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Analysis of Q & A cases in Drug Information Center of a Korean Tertiary Hospital
J. Kor. Soc. Health-syst. Pharm. 2019;36:486-497
Published online November 30, 2019;  https://doi.org/10.32429/jkshp.2019.36.4.006
© 2019 Korean Society of Health-System Pharmacists

Ji Yun Wooa†, Hye Rang Goa, Ji Hye Jeonga, Jin Suk Kanga and Shin Yi Hwangboa

Department of Pharmacy, The Catholic University of Korea, Seoul St. Mary’s Hospital 222 Banpo-daero, Seocho-gu, Seoul, 06591, Koreaa
Correspondence to: 우지윤 Tel:02-2258-2523 E-mail:wooji2000@cmcnu.or.kr
Received April 10, 2019; Revised May 22, 2019; Accepted June 26, 2019.
This is an Open Access article distributed under the terms of the Creative Commons Attribution Non-Commercial License (http://creativecommons.org/licenses/by-nc/3.0) which permits unrestricted non-commercial use, distribution, and reproduction in any medium, provided the original work is properly cited.
Abstract
Backgrounds and Objective : In the drug information center (DIC) of hospitals, there are two ways of providing drug information. One is passive provision, i.e. answering drug-related inquiries from health care professionals. The other is active provision, i.e. according to the need for providing information. With respect to active provision of drug information in DIC, there are the drug handbook, CDSS (Clinical Decision Support System) drug information, newsletter, and so on. The objective of this study was to analyze Q & A records as a method for assessing the utilization of active medical information.
Methods : The drug information resources, among cases of providing drug information by DIC were all analyzed. The Q & A records that were taken by the DIC over the period of January to December 2016 were analyzed for various parameters such as status of inquirer, classification of inquiry, drug inquired and drug information resources. Additionally, analysis was also carried out on whether the answers could be provided within in-hospital drug information resources.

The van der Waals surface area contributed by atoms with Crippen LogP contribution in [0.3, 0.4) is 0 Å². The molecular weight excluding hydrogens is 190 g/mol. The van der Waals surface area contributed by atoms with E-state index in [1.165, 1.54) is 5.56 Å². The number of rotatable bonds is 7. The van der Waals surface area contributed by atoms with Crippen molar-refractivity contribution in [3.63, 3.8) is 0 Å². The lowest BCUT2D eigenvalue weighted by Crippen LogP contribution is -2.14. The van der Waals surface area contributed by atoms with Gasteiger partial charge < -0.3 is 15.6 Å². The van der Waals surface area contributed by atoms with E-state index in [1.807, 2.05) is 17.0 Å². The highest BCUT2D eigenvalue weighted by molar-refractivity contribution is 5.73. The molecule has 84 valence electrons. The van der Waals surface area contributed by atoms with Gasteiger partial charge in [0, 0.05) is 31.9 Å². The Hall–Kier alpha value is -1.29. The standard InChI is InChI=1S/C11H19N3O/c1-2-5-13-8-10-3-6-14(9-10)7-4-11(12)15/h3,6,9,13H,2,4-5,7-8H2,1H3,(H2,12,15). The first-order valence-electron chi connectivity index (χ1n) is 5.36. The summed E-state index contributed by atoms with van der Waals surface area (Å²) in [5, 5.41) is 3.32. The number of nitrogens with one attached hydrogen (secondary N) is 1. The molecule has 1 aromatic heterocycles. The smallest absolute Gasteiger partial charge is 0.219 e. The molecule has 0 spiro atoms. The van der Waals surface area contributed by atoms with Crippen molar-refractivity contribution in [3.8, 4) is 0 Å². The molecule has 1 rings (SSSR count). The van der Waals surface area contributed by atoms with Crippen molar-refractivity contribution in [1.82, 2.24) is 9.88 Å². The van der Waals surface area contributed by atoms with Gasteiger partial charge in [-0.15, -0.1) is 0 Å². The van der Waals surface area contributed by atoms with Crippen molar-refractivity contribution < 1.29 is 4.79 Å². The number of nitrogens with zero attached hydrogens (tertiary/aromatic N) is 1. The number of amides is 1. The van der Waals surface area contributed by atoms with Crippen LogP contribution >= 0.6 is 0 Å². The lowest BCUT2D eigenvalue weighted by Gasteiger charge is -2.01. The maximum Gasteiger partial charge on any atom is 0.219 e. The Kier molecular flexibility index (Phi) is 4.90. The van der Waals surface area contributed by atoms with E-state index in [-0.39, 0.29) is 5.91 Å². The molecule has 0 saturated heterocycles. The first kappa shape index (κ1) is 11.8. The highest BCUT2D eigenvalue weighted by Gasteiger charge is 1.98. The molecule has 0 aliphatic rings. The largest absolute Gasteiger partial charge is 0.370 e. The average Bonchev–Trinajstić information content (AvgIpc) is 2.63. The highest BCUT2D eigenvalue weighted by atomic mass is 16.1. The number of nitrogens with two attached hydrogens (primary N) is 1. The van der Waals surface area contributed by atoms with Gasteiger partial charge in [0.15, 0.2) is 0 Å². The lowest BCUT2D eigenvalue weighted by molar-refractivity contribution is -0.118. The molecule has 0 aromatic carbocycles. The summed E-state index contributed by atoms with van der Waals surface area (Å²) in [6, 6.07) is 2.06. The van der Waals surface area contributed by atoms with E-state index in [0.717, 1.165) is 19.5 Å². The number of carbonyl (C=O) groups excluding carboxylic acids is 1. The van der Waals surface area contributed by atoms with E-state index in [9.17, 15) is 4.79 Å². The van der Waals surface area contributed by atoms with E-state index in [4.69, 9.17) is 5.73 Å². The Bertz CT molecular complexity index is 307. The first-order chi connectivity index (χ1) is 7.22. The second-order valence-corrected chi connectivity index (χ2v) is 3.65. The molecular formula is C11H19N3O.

Results : 1,600 inquiries were collected for analysis. Most of inquirers were nurses (88.1%). Most of the classification of inquiries were stability/compatibility (28.6%), administration/dosage (17.6%) and drug availability (12.2%) and the most of inquiries by dosage form was injectable drugs (65.7%). 45.1% of answers could be provided within in-hospital drug information resources as references, and CDSS drug information and the CMC drug handbook were the most used resources, making up 79.9% of the total. Among injectable drug related inquiries, most were in 22.3% of parenteral nutrition products, 17.1% of vaccines. For parenteral nutrition products, inquiries about ingredients/preparations (47.5%), stability/ compatibility (35%) were the most common. For vaccines, the DIC received inquiries on drug availability (26.9%), prescription code (23.9%) and administration/dosage (17.9%).
Conclusions : According to the analysis, a great number of inquiries were from nurses and were about injectable drugs. For the in-hospital drug information resources, the CMC drug handbook and CDSS drug information were mostly used.
Keywords : Drug information, Drug information center (DIC), Q & A, Drug information resource


November 2019, 36 (4)